Intel launches cloud trust service

At Intel’s Vision event held in a hybrid format last week, it turned its focus to how it will meet the growing security needs of organisations today. Focusing on one of the most critical security elements for any organisation – trust – Intel introduced an independent trust authority in the form of a service-based security implementation code-named Project Amber. It also demonstrated its focus on enabling secure and responsible AI, and outlined its strategy to further build quantum-resistant cryptography for the coming quantum computing era.

Greg Lavender, CEO, SVP, and GM of the software and advanced technology group at Intel, says: “As organisations continue to capitalise on the value of the cloud, security has never been more top of mind. Trust goes hand in hand with security, and it is what our customers expect and require when delivering on Intel technology. With the introduction of Project Amber, Intel is taking confidential computing to the next level in our commitment to a zero-trust approach to attestation and the verification of compute assets at the network, edge and in the cloud.”

Trust Assurance for the Hybrid Workforce

Businesses operate in and depend on the cloud to support remote workforces that require multiple devices, uninterrupted access, and collaboration tools. Technology solutions need to secure data not only in memory and in transit, but also in use – protecting valuable assets and minimising attack surfaces. Project Amber promises to provide organisations with remote verification of the trustworthiness of a compute asset in cloud, edge and on-premises environments. This service operates independent of the infrastructure provider hosting the confidential compute workloads.

Confidential computing, the protection of data in use by performing computation in a hardware-based trusted execution environment (TEE), is a growing market. Intel Software Guard Extensions (SGX) available on the Intel Xeon Scalable platform is one of the main technologies powering confidential computing today, enabling cloud-use cases that are beneficial for organisations that handle sensitive data on a regular basis.

The foundational basis of trust in a confidential computing environment is established via a process called attestation. The verification of this trustworthiness is a critical requirement for customers to protect their data and intellectual property as they move sensitive workloads to the cloud. To raise trust assurance and drive forward the promise of confidential computing for the broader industry, Intel announced Project Amber as the first step in creating a new multi-cloud, multi-TEE service for third-party attestation.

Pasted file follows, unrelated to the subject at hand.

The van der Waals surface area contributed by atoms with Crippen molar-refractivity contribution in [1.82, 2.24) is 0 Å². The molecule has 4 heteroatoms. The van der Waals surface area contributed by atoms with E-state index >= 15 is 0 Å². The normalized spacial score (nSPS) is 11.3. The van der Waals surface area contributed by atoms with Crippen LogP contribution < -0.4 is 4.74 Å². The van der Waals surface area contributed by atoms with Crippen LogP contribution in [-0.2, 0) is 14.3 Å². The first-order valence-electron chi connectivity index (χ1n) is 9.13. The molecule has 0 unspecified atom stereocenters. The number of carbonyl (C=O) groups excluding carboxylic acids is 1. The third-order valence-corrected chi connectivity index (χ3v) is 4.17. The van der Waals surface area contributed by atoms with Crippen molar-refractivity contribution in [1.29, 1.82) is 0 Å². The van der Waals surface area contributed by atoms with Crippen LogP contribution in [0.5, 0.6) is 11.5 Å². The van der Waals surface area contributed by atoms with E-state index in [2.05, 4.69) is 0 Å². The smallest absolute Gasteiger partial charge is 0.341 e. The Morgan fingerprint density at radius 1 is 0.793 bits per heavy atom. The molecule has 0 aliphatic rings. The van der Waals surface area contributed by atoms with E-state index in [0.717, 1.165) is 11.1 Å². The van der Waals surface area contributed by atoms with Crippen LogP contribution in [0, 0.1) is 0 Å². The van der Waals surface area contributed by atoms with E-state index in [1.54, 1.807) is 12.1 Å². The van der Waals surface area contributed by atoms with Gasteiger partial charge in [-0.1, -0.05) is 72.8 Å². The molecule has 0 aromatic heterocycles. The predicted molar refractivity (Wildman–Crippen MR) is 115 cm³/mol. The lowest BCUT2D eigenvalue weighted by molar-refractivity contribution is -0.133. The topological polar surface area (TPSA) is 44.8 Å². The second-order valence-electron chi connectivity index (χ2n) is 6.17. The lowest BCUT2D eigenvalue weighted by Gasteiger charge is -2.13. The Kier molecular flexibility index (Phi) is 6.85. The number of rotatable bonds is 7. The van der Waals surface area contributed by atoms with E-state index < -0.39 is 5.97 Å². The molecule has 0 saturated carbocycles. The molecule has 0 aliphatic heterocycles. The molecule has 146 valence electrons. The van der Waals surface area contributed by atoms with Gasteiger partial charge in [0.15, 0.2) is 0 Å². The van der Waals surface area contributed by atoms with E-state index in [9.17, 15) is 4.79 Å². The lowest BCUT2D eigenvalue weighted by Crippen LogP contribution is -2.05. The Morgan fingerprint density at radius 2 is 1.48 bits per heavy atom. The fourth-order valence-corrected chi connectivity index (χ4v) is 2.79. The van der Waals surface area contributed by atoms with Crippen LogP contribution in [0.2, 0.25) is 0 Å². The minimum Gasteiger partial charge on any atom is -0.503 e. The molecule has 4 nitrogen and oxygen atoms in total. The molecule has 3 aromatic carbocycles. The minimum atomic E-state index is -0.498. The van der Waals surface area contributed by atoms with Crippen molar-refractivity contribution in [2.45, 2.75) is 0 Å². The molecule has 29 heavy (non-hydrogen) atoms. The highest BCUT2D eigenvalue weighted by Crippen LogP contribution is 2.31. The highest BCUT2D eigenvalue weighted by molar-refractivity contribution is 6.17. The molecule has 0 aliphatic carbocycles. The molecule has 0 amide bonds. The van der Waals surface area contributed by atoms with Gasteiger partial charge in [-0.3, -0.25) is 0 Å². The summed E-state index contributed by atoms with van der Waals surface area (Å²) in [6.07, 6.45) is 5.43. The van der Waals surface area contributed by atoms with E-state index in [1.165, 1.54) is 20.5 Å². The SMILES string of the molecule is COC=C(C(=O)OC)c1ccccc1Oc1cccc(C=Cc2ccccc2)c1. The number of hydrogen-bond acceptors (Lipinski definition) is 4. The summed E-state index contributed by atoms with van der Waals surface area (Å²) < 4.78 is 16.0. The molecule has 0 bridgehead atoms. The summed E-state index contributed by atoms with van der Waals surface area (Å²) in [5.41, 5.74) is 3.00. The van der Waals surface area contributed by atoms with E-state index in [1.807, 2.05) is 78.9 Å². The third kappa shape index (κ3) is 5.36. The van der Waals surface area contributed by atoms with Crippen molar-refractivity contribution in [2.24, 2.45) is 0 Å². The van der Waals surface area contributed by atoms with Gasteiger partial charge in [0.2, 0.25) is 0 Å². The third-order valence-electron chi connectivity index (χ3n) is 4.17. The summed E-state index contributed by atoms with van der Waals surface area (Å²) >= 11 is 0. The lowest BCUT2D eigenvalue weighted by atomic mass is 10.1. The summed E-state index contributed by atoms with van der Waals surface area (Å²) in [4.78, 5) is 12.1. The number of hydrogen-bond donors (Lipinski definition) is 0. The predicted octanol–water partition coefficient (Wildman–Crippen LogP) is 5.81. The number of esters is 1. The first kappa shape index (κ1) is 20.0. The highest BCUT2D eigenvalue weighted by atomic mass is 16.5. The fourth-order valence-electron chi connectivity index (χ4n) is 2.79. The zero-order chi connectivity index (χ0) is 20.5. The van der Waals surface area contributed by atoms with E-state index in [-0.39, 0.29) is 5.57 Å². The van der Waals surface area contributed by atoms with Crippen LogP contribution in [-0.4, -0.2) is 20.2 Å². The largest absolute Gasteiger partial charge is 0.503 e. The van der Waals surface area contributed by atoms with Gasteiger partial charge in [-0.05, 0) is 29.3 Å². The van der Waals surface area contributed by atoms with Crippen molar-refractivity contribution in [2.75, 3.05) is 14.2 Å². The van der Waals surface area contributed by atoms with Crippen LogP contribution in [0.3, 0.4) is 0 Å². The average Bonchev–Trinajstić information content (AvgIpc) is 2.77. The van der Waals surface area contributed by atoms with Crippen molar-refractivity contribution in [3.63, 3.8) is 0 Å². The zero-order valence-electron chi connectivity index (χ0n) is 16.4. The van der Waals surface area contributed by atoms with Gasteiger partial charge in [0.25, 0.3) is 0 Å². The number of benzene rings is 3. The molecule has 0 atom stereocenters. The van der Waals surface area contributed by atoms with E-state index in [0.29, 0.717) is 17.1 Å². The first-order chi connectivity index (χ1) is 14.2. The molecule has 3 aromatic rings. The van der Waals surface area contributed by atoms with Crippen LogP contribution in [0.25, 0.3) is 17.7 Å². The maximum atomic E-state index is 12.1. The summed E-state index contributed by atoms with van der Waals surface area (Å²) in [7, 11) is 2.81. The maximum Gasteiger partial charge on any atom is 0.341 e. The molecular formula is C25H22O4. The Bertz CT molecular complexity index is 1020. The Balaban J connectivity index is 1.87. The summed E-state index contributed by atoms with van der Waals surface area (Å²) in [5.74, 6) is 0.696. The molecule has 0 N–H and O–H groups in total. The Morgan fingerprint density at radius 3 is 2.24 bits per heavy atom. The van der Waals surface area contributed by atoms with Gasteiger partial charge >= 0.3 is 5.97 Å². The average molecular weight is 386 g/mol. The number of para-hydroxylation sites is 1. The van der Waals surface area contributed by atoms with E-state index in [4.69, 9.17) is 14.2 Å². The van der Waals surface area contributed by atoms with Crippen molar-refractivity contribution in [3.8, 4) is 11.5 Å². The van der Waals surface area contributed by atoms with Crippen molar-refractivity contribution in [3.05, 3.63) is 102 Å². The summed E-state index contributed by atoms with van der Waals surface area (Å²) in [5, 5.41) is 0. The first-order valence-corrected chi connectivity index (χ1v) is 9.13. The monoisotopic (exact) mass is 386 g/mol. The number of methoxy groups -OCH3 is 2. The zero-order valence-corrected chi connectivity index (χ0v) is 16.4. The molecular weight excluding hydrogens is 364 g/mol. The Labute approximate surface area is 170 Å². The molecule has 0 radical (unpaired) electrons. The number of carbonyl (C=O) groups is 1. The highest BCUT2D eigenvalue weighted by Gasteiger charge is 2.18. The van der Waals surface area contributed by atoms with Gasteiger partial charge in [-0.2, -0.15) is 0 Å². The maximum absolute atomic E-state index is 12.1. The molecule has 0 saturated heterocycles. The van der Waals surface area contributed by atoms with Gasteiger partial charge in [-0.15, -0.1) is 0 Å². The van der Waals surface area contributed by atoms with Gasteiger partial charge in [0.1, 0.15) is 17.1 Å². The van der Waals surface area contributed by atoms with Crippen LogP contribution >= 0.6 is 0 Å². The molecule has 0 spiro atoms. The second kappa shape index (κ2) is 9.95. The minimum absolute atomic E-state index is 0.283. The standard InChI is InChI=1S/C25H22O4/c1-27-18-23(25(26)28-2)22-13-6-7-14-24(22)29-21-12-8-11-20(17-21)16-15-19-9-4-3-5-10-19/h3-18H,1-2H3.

Intel provided the following information on benefits of Project Amber:

Intel plans to launch a customer pilot of Project Amber in the second half of 2022, followed by general availability in the first half of 2023.

Intel launches cloud trust service

Paving the Way for Secure and Responsible AI

Artificial intelligence (AI) propels technology even further, enabling insights and automation to handle greater scale. With this proliferation of sensitive information, the threat landscape grows, as do the surrounding security concerns. That’s why Intel is committed to developing artificial intelligence that is secure and responsible. Highlighting the criticality of AI outcomes being used as a force for good, Intel emphasised the key question technologists should ask before they decide to continue pursuing development: Does the technology contribute to improving our society?

Intel provided the following information on use cases of its AI deployments:

The responsible use of AI also serves as an example of how the industry can come together and pave the path for deployment across verticals that include healthcare, financial services, manufacturing, retail and entertainment, among others.

Quantum-Resistant Cryptography for a Secure Quantum Computing Future

As quantum technology continues to develop, post-quantum experts anticipate a moment in the next 10 to 15 years when, as an industry, it will reach a similar situation as the “millennium bug.” Many call it “Y2Q.”

Quantum computing impacts both symmetric and public key cryptography, and will require the entire ecosystem to bring ingenuity and collaboration to find solutions. To be Y2Q-ready or quantum-resistant by 2030, the time to act is now. Intel is developing a rich cryptography technology pipeline to lead the industry with innovations that are quantum-resistant, including the built-in crypto acceleration in the 3rd Generation Intel Xeon Scalable platform that provides next-generation security without sacrificing performance.

Intel is working proactively to address threats posed by quantum computers. The company developed crypto guidelines for Intel products, actively contributed to post-quantum crypto standardisation efforts and is evaluating the new families of crypto algorithms being considered for standardisation by the National Institute of Standards and Technology (NIST).

Intel has adopted a phased approach to address threats posed by quantum computing:

Security technologies must accommodate not just the needs of today, but those of tomorrow. Intel’s breadth and depth of hardware and software technologies enable customers to derive additional value from their existing platforms.


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